Which brings us to today’s passage, where we see Jesus still sparring with the religious leaders of Israel. He had weathered a relentless gauntlet of questions from these men, as they attempted to expose and entrap Him. But this time Jesus turned the tables on them by requiring them to answer a question from Him. In doing so, He reveals some Messianic misconceptions on their part. He exposes their faulty views of who the Messiah would be and what He would do when He came.

Jesus asked them a very simple, yet revealing question: “What do you think about the Messiah? Whose son is he?” (Matthew 22:42a NLT). Jesus already knew what their response would be, and that answer would reveal a lot about their understanding of not only the Messiah but of His coming Kingdom.

“They replied, ‘He is the son of David.’” – Matthew 22:42b NLT

So, what does this answer tell us about their view of the Messiah? They believed the Messiah would be a descendant of David. But it also reveals that they viewed the Messiah’s kingdom would be of this earth and not heavenly in nature. In other words, they were anticipating a king just like David had been. They were expecting a ruler, a royal heir to David, who would wear his crown and sit on his throne, re-establishing Israel’s power in the region. They weren’t looking for a Savior from sin, but a deliverer from subjugation to Rome.

So, Jesus asked them a qualifying question: “How is it then that David, in the Spirit, calls him Lord, saying, ‘The Lord said to my Lord, “Sit at my right hand, until I put your enemies under your feet”’?” (Matthew 22:44 ESV).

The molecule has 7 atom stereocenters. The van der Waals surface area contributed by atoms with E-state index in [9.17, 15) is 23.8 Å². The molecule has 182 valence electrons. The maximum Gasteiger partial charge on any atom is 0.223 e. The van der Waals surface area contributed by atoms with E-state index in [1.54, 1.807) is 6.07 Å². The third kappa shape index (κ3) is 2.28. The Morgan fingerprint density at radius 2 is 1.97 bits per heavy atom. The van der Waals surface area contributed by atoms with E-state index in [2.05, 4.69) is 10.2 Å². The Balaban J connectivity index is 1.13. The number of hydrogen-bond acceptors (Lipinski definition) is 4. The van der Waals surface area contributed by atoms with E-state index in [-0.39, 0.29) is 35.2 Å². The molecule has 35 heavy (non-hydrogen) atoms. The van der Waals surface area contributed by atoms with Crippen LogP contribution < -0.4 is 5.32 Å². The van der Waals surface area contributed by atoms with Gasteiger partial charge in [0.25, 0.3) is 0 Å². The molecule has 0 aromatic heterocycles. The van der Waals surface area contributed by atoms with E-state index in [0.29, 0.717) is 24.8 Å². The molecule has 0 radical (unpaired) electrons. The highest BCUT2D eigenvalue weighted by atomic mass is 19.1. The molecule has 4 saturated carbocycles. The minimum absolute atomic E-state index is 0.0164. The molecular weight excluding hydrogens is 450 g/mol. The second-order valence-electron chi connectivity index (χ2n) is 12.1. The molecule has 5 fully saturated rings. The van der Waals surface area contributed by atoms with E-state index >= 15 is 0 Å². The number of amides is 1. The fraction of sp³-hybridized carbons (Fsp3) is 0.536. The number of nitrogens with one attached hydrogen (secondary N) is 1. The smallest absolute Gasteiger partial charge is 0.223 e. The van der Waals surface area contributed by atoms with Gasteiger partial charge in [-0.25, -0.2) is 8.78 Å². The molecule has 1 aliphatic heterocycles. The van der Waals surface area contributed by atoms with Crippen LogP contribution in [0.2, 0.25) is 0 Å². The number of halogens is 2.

At first glance, it sounds like Jesus is posing some kind of riddle or trick question. But He was quoting from a well-known Messianic passage found in Psalm 110:1. The Pharisees would have understood this passage as applying to the coming Messiah, or Davidic descendant. In fact, over the centuries, this psalm had been applied to each successive king in the Davidic dynasty and was used to refer to the ideal Davidic king. As a result, they would have been very familiar with the passage and its application to the coming Messiah. So, Jesus pointed out that in the psalm, David calls the Messiah his Lord.

If the coming Messiah was to be a “son” or descendant of David, the greatest king Israel had ever had, why would David call this man his “Lord?” To understand this question, you have to recognize that there are two different words used for “Lord” in Psalm 110. The first is Jehovah, a noun used to refer to God. It is the proper name of the God of Israel. The second word is adon, a noun that means “lord” or “master”. But when used in conjunction with Lord (Jehovah), it typically refers to God’s sovereignty or authority. So, you could read the line in Psalm 110 this way: The LORD (God) said to my (David’s) Lord (Messiah)

The point Jesus was making was that David knew something about the Messiah that the Pharisees did not. That’s why Jesus asked them a further question: “Since David called the Messiah ‘my Lord,’ how can the Messiah be his son?” (Matthew 22:45 NLT). The Pharisees had a limited view of the Messiah. They believed He would be an earthly, physical, and fully human descendant of David, nothing more, nothing less. But Jesus’ point was that David seemed to know that the Messiah would be MORE than just a descendant. He would be divine and have God-given authority to rule and reign over God’s Kingdom. He would be David’s LORD and Master. He would be a divinely appointed ruler with power and authority far beyond anything David had known.